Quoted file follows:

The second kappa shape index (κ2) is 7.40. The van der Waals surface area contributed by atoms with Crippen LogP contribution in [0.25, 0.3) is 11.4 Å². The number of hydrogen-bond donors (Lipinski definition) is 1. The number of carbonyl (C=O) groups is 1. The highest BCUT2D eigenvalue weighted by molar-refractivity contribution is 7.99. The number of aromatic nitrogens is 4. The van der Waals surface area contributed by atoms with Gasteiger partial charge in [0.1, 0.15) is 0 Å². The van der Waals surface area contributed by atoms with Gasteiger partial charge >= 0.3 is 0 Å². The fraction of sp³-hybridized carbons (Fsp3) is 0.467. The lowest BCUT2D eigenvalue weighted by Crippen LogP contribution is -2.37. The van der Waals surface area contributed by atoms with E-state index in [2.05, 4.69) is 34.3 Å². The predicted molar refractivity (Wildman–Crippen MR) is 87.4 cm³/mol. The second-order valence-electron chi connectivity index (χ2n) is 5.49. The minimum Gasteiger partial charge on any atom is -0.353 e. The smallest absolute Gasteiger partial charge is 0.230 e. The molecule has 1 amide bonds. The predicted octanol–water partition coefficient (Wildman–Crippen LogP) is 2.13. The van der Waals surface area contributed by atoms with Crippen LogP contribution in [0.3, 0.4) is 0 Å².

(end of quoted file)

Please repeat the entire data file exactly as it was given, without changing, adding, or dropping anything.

The second kappa shape index (κ2) is 7.40. The van der Waals surface area contributed by atoms with Crippen LogP contribution in [0.25, 0.3) is 11.4 Å². The number of hydrogen-bond donors (Lipinski definition) is 1. The number of carbonyl (C=O) groups is 1. The highest BCUT2D eigenvalue weighted by molar-refractivity contribution is 7.99. The number of aromatic nitrogens is 4. The van der Waals surface area contributed by atoms with Gasteiger partial charge in [0.1, 0.15) is 0 Å². The van der Waals surface area contributed by atoms with Gasteiger partial charge >= 0.3 is 0 Å². The fraction of sp³-hybridized carbons (Fsp3) is 0.467. The lowest BCUT2D eigenvalue weighted by Crippen LogP contribution is -2.37. The van der Waals surface area contributed by atoms with E-state index in [2.05, 4.69) is 34.3 Å². The predicted molar refractivity (Wildman–Crippen MR) is 87.4 cm³/mol. The second-order valence-electron chi connectivity index (χ2n) is 5.49. The minimum Gasteiger partial charge on any atom is -0.353 e. The smallest absolute Gasteiger partial charge is 0.230 e. The molecule has 1 amide bonds. The predicted octanol–water partition coefficient (Wildman–Crippen LogP) is 2.13. The van der Waals surface area contributed by atoms with Crippen LogP contribution in [0.3, 0.4) is 0 Å².